BBC Blogs – BBC Writersroom

Usman Mullan is a development producer at BBC Writersroom who works on our UK-wide programs such as Drama Room, Voices and Writers Access Group. Through his work, he reads many spec scripts and supports authors in developing new ones. Here he shares tips.

What is a spec script?

I think it’s worth saying that “spec” is short for speculative, which basically means to write something that you weren’t asked to write and usually don’t get paid to write . So it’s just an idea that you decide to write yourself.

Essentially, a spec script is something that best represents to a reader who you are as a writer. It’s a business card that showcases your talent, your ability and your voice. We talk a lot about “voice” when discussing what makes a great spec script. When I started in the industry, I was like ‘what do people mean by ‘Voice’? Is this the voice you hear in your head? Is it the voice of the characters? I think the best way to describe Voice to me is a script written in a way no one else could have written like you did. It contains the kind of qualities that express who you are as a writer, demonstrates your passions and strengths, and uniquely feels about you. So if you do all of that, that’s what will make your voice unique.

What is a spec script used for?

A specification is a gateway to opportunities. It’s something that gets you noticed. It makes you work. It puts you in a room with people who work in the industry. For example, if you don’t have representation and are looking for this, you would send it to an agent. If they like what they read, they will invite you to chat and eventually take you on as a customer. People working in production companies – script editors, development managers, producers – will work the same way. They might want to read your spec script to consider getting you into a writers room for a TV series, and they’ll judge whether you’re suitable based on that business card.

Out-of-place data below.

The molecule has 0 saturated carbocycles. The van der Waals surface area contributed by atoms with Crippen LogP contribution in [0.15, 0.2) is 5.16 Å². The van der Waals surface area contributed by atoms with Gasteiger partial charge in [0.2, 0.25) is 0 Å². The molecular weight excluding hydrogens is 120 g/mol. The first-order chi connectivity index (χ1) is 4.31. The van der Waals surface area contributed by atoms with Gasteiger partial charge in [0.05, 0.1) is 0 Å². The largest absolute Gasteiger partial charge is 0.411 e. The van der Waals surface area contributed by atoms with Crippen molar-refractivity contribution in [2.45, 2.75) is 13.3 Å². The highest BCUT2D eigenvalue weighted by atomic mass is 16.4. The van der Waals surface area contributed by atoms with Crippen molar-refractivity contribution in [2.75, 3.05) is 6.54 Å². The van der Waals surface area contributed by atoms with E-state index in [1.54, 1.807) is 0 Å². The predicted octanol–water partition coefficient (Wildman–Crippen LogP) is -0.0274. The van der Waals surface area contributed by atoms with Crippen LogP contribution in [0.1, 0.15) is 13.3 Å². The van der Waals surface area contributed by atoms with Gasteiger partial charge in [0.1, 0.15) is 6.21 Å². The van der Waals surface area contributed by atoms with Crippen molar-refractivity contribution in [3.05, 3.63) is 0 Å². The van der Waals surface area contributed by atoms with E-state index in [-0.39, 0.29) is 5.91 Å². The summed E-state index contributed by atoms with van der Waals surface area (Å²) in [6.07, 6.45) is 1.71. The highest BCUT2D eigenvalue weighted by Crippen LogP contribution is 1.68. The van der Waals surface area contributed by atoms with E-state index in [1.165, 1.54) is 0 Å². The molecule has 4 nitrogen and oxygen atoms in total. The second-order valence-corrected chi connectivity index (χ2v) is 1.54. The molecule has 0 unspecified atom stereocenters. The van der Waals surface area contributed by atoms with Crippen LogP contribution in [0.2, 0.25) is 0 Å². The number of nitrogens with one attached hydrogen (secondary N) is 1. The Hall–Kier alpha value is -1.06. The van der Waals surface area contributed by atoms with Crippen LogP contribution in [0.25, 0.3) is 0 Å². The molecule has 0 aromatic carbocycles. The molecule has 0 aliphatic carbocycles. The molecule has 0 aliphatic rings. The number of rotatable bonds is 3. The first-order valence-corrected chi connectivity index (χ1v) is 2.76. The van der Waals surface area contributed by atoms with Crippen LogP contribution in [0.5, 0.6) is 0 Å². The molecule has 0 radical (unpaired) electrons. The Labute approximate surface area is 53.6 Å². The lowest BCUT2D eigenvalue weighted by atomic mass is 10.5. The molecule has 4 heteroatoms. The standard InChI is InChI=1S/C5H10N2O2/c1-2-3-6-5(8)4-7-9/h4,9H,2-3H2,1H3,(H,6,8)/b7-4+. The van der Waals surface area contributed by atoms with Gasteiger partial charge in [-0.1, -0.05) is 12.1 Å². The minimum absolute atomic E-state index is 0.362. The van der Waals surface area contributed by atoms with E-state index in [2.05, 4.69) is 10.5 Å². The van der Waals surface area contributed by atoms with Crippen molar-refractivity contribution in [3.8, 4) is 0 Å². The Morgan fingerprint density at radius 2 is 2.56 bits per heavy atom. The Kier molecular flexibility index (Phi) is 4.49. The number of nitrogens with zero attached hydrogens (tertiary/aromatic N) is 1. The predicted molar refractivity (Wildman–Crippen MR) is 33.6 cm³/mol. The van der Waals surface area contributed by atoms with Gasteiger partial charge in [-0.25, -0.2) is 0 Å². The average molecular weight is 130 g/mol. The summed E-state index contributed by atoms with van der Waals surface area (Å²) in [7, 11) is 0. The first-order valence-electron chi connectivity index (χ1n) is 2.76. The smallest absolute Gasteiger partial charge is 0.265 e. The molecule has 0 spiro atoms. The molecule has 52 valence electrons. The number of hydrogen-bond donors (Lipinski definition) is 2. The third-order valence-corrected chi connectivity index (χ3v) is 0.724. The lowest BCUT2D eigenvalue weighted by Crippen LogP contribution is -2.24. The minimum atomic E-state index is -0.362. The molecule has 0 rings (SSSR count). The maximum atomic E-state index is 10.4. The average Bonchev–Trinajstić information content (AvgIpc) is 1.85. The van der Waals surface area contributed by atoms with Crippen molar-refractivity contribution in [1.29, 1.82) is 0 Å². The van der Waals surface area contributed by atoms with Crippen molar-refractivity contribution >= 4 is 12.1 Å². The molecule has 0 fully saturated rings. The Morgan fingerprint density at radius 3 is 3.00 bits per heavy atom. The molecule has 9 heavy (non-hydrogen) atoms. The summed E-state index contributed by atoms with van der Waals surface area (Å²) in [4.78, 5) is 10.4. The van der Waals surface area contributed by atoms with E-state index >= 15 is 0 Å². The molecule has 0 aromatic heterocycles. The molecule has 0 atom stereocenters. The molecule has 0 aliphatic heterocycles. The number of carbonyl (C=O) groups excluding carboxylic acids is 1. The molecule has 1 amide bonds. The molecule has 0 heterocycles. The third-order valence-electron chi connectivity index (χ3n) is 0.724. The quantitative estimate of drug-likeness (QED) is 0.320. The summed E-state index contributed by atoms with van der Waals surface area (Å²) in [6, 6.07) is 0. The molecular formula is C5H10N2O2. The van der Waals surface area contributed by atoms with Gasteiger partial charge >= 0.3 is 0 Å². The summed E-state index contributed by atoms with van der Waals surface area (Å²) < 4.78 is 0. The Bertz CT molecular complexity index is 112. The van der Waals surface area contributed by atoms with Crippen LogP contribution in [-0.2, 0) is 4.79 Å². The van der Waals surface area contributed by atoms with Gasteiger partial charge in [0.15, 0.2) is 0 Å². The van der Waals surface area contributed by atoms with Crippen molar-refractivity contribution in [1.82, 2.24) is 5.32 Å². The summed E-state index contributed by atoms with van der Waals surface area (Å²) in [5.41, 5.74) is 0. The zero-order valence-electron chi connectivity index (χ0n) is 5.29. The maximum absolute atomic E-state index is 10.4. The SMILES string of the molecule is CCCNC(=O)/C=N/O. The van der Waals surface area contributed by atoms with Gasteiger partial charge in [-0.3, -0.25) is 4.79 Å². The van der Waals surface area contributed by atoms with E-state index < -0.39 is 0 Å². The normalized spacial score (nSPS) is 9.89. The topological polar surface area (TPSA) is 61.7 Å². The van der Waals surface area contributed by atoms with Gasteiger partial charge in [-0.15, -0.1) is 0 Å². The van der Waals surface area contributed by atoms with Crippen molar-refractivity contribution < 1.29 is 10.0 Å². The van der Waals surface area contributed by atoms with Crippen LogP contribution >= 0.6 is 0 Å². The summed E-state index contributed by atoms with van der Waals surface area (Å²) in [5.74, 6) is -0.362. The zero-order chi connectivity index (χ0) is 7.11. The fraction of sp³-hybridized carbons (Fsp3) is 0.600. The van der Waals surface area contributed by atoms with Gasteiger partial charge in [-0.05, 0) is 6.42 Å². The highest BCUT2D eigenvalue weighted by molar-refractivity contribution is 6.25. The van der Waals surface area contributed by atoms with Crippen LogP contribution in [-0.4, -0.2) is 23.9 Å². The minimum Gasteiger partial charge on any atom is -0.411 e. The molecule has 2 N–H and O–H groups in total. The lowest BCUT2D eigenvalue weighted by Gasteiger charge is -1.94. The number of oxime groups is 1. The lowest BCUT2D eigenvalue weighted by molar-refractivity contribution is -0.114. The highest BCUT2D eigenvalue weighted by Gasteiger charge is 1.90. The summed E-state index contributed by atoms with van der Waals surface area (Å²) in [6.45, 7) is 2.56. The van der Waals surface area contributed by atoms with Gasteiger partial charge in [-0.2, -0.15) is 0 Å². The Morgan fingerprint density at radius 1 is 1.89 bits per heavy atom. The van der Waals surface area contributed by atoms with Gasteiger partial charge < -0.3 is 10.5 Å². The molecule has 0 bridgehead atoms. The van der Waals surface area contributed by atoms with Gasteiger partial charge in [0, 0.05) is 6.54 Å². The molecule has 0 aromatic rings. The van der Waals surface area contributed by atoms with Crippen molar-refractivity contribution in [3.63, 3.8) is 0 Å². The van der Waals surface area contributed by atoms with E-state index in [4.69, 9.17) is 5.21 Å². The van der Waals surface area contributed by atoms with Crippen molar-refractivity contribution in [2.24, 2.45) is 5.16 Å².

You would also submit a specification to consider for a write development program, which is the purpose of our open call submission window. A good script could earn you a place in one of our development groups like Voices or Drama Room or the Writers Access Group. So see it as something to hook people and get them excited about you as a writer.

What are you looking for in a spec script?

I am looking for, voice, character, authenticity, and originality. Does it feel distinctive? Is it a confident voice? Is it an unknown voice? Is it a voice that demands to be heard? Does it reflect the world we live in today? I want to see unique, thought-provoking, funny, complex, and engaging characters with stories that have messy, complicated relationships at their heart. Plus, characters we’ve never met before, who are emotionally truthful and distinctive, really pull us into their stories and make us want to keep reading.

Character is something we talk about a lot. I think for me, I should be able to hide the names on your script and be able to instantly identify who these characters are. If I can’t tell one from the other, that indicates to me that these characters just aren’t well balanced or don’t feel distinctive enough. This is a good exercise for you to try out when writing your script.

Authenticity? Choose a world and characters that you can authentically write about. I want to be able to enter a world and let myself be guided by the writer. When we talk about the world of a storyline, it can just be a setting or an enclosure. It doesn’t have to feel huge in terms of scale, but just where you define your story and the particular area or characters within it. So it can take place in a world that we know or that we often see on television, that is to say crime, health, education.